Before discussing the golden cross, let’s discuss its primary component known as moving averages (MAs).

A moving average records the average change in the price of an asset over a specified period. Mathematically, it is measured after adding up a group of prices (recorded in a specific time frame like hourly, four-hour, daily, weekly, monthly, etc.) – and dividing the sum by the number of prices in the group.

Moving average examples
Traditionally, golden cross watchers focus on two specific moving averages: the 50-day moving average, which becomes the short-term moving average, and the 200-day moving average as the long-term moving average.

The golden cross pattern forms when the short-term moving average crosses above the long-term moving average. In other words, the pattern shows that buying interest in a particular market has increased over the past 50 days compared to the previous 200 days.

golden cross illustration
How does the golden cross work?
Golden crosses usually precede significant price spikes across the traditional and cryptocurrency markets, which is a reason why traders view them as buy signals.

BTC/USD daily price chart showing a golden cross for March 2020 and a 750% rally thereafter. Source: TradingView
But there have been cases when gold crosses followed imaginary breakthroughs. Therefore, the golden cross pattern should be viewed along with other technical indicators before making a decision.

For starters, traders can use the Relative Strength Index (RSI), a momentum oscillator that identifies the overbought and oversold conditions of an asset, to predict a potential price pullback.

Related Topics: What is the Doji Candlestick Pattern and How to Trade It?

In February 2020, this strategy may have helped many traders avoid deeper losses. Let’s see why.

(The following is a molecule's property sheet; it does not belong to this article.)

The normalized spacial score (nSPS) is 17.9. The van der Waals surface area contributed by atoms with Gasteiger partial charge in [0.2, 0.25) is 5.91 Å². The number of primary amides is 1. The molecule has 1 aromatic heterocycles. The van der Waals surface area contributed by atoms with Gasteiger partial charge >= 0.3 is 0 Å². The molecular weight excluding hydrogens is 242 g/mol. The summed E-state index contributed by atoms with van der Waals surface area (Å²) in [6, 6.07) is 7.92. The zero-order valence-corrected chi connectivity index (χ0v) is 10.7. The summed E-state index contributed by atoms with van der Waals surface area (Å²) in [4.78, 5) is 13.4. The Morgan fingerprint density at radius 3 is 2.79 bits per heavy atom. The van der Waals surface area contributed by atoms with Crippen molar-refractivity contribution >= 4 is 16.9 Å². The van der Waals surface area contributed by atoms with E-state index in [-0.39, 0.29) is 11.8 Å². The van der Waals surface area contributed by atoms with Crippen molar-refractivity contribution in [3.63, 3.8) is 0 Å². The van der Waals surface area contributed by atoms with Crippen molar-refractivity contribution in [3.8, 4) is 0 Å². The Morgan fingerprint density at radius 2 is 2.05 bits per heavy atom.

On February 1, 2020, Bitcoin’s 50 and 200 day moving average formed a golden cross when it traded around $9,500. A modest euphoria followed, and the price rose to $10,500 in the next two weeks. The period also saw Bitcoin’s daily RSI rise above the overbought threshold of 70.

BTC/USD daily price chart with fake golden cross breakout. Source: TradingView
Bitcoin’s overbought conditions led to a decline towards the 50 and 200 day EMA (range between $8,500 and $9,200). But its price eventually collapsed below $4,000 entering the month of March, in line with the global market crash led by the onset of the COVID-19 pandemic.

The case study shows that golden crosses are not 100% accurate in predicting future trends. Instead, they can only help traders and analysts by using momentum indicators as well as fundamentals to predict price movements in the short and long term.

These momentum indicators can include Moving Average Convergence Convergence (MACD), Stochastic RSI, Rate of Change (ROC), Average Directional Index (ADI), and others.

In other words, traders are advised not to buy too early in a golden cross formation. Alternatively, they can wait for the price to consolidate sideways or bearishly and find short-term support before deciding to enter a trade.

It is also possible to change the definition of a golden cross in volatile market conditions by changing the moving averages.

For example, using the 20-period moving average for the short-term moving average and the 50-period moving average for the long-term t. The 20-50-day moving average combination has historically helped traders identify short-term cryptocurrency market trends, as seen below in the bullish rally from March 2020 to November 2021.

BTC/USD daily price chart showing a 20-50 MA crossover. Source: TradingView
Golden crosses do not mean guaranteed gains
While golden crosses frequently do appear before major price rallies in the bitcoin and cryptocurrency markets, the risk of bulls being trapped remains.

Ultimately, traders should be careful with crossover signals, as following them blindly can lead to losses. As discussed above, false signals can occur and it is important to confirm any golden cross with additional technical indicators before making any trades.